Julian Barnes - Quotes

There are 29 quotes by Julian Barnes at 95quotes.com. Find your favorite quotations and top quotes by Julian Barnes from this hand-picked collection about life. Feel free to share these quotes and sayings on Facebook, Pinterest, Tumblr & Twitter or any of your favorite social networking sites.

Reading and life are not separate but symbiotic. And for this serious task of imaginative discovery and self-discovery, there is and remains one perfect symbol: the printed book. ---->>>

I have an instinct for survival, for self-preservation. ---->>>

When you read a great book, you don't escape from life, you plunge deeper into it. ---->>>

Most of us remember adolescence as a kind of double negative: no longer allowed to be children, we are not yet capable of being adults. ---->>>

As I've explained to my wife many times, you have to kill your wife or mistress to get on the front page of the papers. ---->>>

Grief seems at first to destroy not just all patterns, but also to destroy a belief that a pattern exists. ---->>>

The land of embarrassment and breakfast. ---->>>

Well, to be honest I think I tell less truth when I write journalism than when I write fiction. ---->>>

What is taken away is greater than the sum of what was there. This may not be mathematically possible; but it is emotionally possible. ---->>>

Paris is certainly one of the most boastful of cities, and you could argue that it has had a lot to boast about: at various times the European centre of power, of civilisation, of the arts, and (self-advertisingly, at least) of love. ---->>>

All bad things are exaggerated in the middle of the night. When you lie awake, you only think of bad things. ---->>>

Very few of my characters are based on people I've known. It is too constricting. ---->>>

Books say: she did this because. Life says: she did this. Books are where things are explained to you, life where things aren't. ---->>>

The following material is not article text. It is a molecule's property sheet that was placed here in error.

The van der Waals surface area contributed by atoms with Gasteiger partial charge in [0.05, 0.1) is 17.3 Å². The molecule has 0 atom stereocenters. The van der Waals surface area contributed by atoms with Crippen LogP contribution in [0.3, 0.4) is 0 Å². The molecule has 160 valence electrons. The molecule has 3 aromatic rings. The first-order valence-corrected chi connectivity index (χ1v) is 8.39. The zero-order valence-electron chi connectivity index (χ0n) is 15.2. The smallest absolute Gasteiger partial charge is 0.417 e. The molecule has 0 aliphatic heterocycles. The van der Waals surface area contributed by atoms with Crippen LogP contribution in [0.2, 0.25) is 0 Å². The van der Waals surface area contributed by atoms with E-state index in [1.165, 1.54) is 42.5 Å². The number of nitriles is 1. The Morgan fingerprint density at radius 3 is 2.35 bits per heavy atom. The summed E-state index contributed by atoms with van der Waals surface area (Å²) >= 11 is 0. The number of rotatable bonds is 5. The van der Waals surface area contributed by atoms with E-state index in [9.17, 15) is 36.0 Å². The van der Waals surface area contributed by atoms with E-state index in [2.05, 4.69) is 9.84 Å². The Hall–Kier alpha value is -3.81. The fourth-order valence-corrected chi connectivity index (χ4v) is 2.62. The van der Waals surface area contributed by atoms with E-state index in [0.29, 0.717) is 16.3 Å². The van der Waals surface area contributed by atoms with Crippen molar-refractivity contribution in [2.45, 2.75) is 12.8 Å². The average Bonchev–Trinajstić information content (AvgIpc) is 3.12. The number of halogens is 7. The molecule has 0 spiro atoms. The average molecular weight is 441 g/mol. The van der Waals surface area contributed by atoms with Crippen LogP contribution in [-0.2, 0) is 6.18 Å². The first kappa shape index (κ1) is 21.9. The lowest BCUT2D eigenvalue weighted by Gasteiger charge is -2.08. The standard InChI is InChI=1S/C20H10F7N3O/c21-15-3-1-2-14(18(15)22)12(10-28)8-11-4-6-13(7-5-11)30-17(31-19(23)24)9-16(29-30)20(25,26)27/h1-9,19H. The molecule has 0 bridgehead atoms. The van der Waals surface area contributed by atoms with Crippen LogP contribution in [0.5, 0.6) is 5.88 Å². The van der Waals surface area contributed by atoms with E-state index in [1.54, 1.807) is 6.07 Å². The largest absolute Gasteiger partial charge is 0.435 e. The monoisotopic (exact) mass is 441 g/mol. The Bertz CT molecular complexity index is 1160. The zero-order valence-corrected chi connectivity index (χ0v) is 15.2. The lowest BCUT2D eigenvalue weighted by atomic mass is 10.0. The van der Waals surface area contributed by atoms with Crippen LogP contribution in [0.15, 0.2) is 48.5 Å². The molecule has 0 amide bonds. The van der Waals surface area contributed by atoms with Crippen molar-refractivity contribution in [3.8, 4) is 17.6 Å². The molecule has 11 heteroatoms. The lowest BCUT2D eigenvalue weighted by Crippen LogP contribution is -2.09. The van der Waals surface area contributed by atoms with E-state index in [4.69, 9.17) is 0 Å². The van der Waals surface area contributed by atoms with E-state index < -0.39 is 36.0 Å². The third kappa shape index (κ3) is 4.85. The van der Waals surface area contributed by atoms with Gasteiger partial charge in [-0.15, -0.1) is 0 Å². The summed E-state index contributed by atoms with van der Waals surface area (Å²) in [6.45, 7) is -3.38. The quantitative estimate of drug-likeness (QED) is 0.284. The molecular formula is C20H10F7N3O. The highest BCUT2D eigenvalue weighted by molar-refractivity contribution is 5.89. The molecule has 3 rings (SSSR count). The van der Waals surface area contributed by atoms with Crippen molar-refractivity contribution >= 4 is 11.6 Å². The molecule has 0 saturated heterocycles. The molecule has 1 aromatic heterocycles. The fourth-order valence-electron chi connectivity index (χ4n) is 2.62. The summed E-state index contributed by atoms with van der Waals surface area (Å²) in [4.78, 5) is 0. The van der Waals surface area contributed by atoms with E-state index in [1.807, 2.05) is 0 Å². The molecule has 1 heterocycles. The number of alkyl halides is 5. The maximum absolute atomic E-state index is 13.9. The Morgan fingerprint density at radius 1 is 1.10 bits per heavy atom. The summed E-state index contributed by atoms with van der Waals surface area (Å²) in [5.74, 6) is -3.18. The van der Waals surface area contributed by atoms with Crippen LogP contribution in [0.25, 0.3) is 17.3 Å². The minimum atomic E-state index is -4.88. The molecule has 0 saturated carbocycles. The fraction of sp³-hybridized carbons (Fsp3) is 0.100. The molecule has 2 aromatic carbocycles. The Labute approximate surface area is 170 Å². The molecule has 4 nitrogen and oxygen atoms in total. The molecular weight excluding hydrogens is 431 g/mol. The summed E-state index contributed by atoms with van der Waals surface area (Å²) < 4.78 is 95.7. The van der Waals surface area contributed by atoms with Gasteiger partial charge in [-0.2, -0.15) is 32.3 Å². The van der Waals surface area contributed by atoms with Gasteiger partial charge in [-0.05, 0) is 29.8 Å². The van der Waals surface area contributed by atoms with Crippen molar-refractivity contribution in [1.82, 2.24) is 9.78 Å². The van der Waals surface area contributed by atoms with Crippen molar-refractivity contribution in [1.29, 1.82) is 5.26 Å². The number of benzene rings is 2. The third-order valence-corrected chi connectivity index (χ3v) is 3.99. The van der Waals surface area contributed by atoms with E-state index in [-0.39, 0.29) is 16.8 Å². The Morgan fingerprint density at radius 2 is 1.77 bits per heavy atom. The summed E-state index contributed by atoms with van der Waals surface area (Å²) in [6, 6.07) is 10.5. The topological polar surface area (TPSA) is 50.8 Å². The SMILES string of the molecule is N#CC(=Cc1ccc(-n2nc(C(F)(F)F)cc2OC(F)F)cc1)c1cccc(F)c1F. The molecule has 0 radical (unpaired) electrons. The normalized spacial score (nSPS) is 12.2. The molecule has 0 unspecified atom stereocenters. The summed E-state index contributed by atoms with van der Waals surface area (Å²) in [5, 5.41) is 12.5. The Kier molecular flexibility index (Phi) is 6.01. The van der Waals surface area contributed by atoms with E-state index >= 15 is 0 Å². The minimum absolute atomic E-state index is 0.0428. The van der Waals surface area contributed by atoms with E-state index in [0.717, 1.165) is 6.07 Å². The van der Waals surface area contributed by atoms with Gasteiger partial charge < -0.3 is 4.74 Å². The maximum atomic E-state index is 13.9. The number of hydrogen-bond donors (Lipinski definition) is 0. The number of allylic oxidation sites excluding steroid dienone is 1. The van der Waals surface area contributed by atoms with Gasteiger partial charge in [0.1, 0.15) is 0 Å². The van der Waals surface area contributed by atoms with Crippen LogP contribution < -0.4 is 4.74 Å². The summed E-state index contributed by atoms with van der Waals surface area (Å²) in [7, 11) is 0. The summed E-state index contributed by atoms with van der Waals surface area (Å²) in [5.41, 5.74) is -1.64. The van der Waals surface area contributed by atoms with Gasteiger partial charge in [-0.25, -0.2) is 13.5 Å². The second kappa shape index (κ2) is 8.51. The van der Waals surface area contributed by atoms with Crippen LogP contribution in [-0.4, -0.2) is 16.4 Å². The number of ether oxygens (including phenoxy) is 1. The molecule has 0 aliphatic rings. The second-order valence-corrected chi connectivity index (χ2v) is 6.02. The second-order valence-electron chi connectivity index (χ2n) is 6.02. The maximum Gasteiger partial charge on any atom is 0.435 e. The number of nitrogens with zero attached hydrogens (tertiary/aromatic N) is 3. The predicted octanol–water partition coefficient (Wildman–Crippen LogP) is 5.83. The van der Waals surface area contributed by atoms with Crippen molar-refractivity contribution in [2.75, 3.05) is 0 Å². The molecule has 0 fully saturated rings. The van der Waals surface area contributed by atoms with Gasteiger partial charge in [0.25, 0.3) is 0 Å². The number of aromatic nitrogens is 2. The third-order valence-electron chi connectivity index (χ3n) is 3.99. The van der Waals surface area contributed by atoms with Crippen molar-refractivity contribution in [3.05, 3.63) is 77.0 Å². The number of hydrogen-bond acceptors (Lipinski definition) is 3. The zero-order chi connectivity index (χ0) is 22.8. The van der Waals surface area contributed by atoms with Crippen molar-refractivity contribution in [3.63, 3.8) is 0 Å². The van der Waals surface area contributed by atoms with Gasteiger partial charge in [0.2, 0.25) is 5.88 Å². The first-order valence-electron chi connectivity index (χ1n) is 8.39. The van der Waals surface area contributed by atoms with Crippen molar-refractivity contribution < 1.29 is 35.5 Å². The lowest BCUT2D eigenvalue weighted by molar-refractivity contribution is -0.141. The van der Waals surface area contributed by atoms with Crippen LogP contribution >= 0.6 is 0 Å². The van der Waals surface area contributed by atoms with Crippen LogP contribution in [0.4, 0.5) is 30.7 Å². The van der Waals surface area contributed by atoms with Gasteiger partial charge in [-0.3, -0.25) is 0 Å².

I am death-fearing. I don't think I'm morbid. That seems to me a fear of death that goes beyond the rational. Whereas it seems to me to be entirely rational to fear death! ---->>>

Iconic Paris tells us: here are our three-star attractions, go thou and marvel. And so we gaze obediently at what we are told to gaze at, without exactly asking why. ---->>>

Reading is a majority skill but a minority art. Yet nothing can replace the exact, complicated, subtle communion between absent author and entranced, present reader. ---->>>

In an oppressive society the truth-telling nature of literature is of a different order, and sometimes valued more highly than other elements in a work of art. ---->>>

There will always be non-readers, bad readers, lazy readers - there always were. ---->>>

To look at ourselves from afar, to make the subjective suddenly objective: this gives us a psychic shock. ---->>>

The ways in which a book, once read, stays (and changes) in the reader's mind are unpredictable. ---->>>

Do we tend to recall the most important parts of a novel or those that speak most directly to us, the truest lines or the flashiest ones? ---->>>

I hate the way the English have of not being serious about being serious, I really hate it. ---->>>

I'm a complete democrat in terms of who buys my books. ---->>>

I'm a novelist, so I can't write about ideas unless they're attached to people. ---->>>

In 1980, I published my first novel, in the usual swirl of unjustified hope and justified anxiety. ---->>>

In Britain I'm sometimes regarded as a suspiciously Europeanized writer, who has this rather dubious French influence. ---->>>

Often the grind of book promotion wearies you of your own book - though at the same time this frees you from its clutches. ---->>>

I was initially planning to write about grief in terms of Eurydice and the myth thereof. By that point the overall metaphor of height and depth and flat and falling and rising was coming into being in my mind. ---->>>

It took me some years to clear my head of what Paris wanted me to admire about it, and to notice what I preferred instead. Not power-ridden monuments, but individual buildings which tell a quieter story: the artist's studio, or the Belle Epoque house built by a forgotten financier for a just-remembered courtesan. ---->>>

Biography

Nationality: English
Born: 01-19, 1946
Birthplace:
Die:
Occupation: Writer
Website:

Julian Patrick Barnes (born 19 January 1946) is an English writer. Barnes won the Man Booker Prize for his book The Sense of an Ending (2011), and three of his earlier books had been shortlisted for the Booker Prize: Flaubert's Parrot (1984), England, England (1998), and Arthur & George (2005). He has also written crime fiction under the pseudonym Dan Kavanagh. In addition to novels, Barnes has published collections of essays and short stories. In 2004 he became a Commandeur of L'Ordre des Arts et des Lettres. His honours also include the Somerset Maugham Award and the Geoffrey Faber Memorial Prize.(wikipedia)